Die! Press release! Die! Die! Die!
I've been telling the PR industry for some time now that things cannot go along as they are . . . business as usual while mainstream media goes to hell in a hand basket. I've been saying this privately and publicly and having some very useful discussions on this topic.
Since I have a disruptive role to play in mainstream PR, here is my demolition of the press release as we know and hate it today:
The press release is a statement announcing a product, service, office opening, financial results, partnership, customer win, and a hundred other types of commercial activities.
Press releases are nearly useless. They typically start with a tremendous amount of top-spin, they contain pat-on-the-back phrases and meaningless quotes. Often they will contain quotes from C-level executives praising their customer focus. They often contain praise from analysts, (who are almost always paid or have a customer relationship.) And so on...
Press releases are created by committees, edited by lawyers, and then sent out at great expense through Businesswire or PRnewswire to reach the digital and physical trash bins of tens of thousands of journalists.
This madness has to end. It is wasted time and effort by hundreds of thousands of professionals.
Here is my proposal:
Deconstruct the press release into special sections and tag the information so that as a publisher, I can pre-assemble some of the news story and make the information useful.
-Provide a brief description of what the announcement is, but leave the spin to the journalists. The journalists are going to go with their own spin on the story anyway, so why bother? Keep it straightforward rather than spintastic.
-Provide a page of quotes from the CEO or other C-level execs.
-Provide a page of quotes from customers, if applicable.
-Provide a page of quotes from analysts, if applicable.
-Provide financial information in many different formats.
-Provide many links inside the press release copy, and also provide a whole page of relevant links to other news stories or reference sources.
And tag everything so that I can pre-assemble my stories.
Let me explain:
In most news stories, the spin or angle, is set by the journalist in the first couple of paragraphs.
Much of the rest of the news story is factual: what the CEO said, when the company was founded, where it is based, the stock price, the specs of a product, the price, etc, etc, etc.
There is no need for journalists to rewrite this stuff, as they currently do and then for production staff to copy-edit and to put in a whole bunch of links into the copy, etc. It is wasted effort because it duplicates work already done.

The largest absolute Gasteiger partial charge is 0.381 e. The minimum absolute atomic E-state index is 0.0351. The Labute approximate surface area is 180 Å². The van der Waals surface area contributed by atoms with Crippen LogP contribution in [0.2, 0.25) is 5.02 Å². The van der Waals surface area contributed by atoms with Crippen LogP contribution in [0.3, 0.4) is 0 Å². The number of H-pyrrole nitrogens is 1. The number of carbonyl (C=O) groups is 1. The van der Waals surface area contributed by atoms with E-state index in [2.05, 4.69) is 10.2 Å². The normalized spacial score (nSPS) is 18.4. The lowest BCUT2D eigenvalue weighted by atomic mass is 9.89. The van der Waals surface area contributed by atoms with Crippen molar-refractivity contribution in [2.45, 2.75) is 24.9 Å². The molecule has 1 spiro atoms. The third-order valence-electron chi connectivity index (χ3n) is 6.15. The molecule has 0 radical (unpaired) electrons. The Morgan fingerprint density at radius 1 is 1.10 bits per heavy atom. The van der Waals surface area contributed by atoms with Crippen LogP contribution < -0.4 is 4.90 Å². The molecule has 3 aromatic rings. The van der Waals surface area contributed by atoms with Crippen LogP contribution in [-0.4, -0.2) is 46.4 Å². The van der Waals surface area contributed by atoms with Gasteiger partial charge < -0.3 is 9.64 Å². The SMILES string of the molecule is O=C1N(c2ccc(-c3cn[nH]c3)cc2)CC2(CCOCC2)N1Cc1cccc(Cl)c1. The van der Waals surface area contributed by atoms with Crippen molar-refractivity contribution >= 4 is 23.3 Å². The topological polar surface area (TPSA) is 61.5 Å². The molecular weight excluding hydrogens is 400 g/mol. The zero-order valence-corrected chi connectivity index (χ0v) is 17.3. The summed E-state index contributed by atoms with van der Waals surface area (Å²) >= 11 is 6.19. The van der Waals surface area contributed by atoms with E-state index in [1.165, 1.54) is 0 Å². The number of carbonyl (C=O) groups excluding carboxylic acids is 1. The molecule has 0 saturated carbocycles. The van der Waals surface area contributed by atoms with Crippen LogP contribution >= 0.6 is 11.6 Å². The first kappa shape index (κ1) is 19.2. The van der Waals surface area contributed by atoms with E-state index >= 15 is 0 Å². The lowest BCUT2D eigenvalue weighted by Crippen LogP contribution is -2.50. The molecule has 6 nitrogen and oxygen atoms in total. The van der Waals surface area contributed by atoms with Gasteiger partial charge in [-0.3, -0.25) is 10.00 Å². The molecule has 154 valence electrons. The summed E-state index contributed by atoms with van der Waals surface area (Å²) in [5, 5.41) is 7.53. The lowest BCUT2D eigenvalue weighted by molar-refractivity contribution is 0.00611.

The journalists should focus on their spin on the story then assemble the news story from the tagged sections of the press release package.
Of course, journalists can choose which parts of the press release to use, and add other material--as they do today. But by using news tags, a newspaper/news site could pull together larger numbers of news stories and the PR industry would be helping the news publishers to gather the facts and present them in a near-publishable format.
The tags would be things like: recent share price, founders, first quarter revenues, analyst quotes, etc.
The company-provided content can be clearly marked as originating from the company (which it isn't in the news stories in mainstream media today.) And there is less opportunity for errors to creep into published news stories because of rewriting stuff from press releases.
And because we are dealing with tags that are attached to facts--there is no spin so there is no problem in printing the information as it is received.
If we can get the tags to be finely tuned, as a publisher, I could spec out a story and assemble it automatically and then quickly edit it by hand before publishing.
For example, if I am publishing a Google earnings story, I could say to GOOG's pr folk, for this story give me the content with the tags that compare this quarter revenues with a year ago and the prior quarter. And I want the share price tags that show percentage change in last six months, along with the share price graph and a photo of Eric Schmidt. Give me only the analyst quotes of Merrill Lynch, and give me a package of links to related stories in my publication, and also in other publications.
I can then give my two paragraph spin on the news story and assemble much of the rest from the tagged content, which can be edited further. In today's hard-pressed newsrooms, having access to some usable, pre-produced copy would be incredibly useful.
And this way, the PR industry becomes a partner in communicating truthful and factual information. And we save the millions of person-years wasted in producing press releases. We should produce new media communications releases, imho.
Come and help me figure this out, I don't have all the answers, I'm making it up as I go along--but hey somebody has to :-)
I'll be at the New Comms Forum conference this week, come along and chat with me about this and other stuff.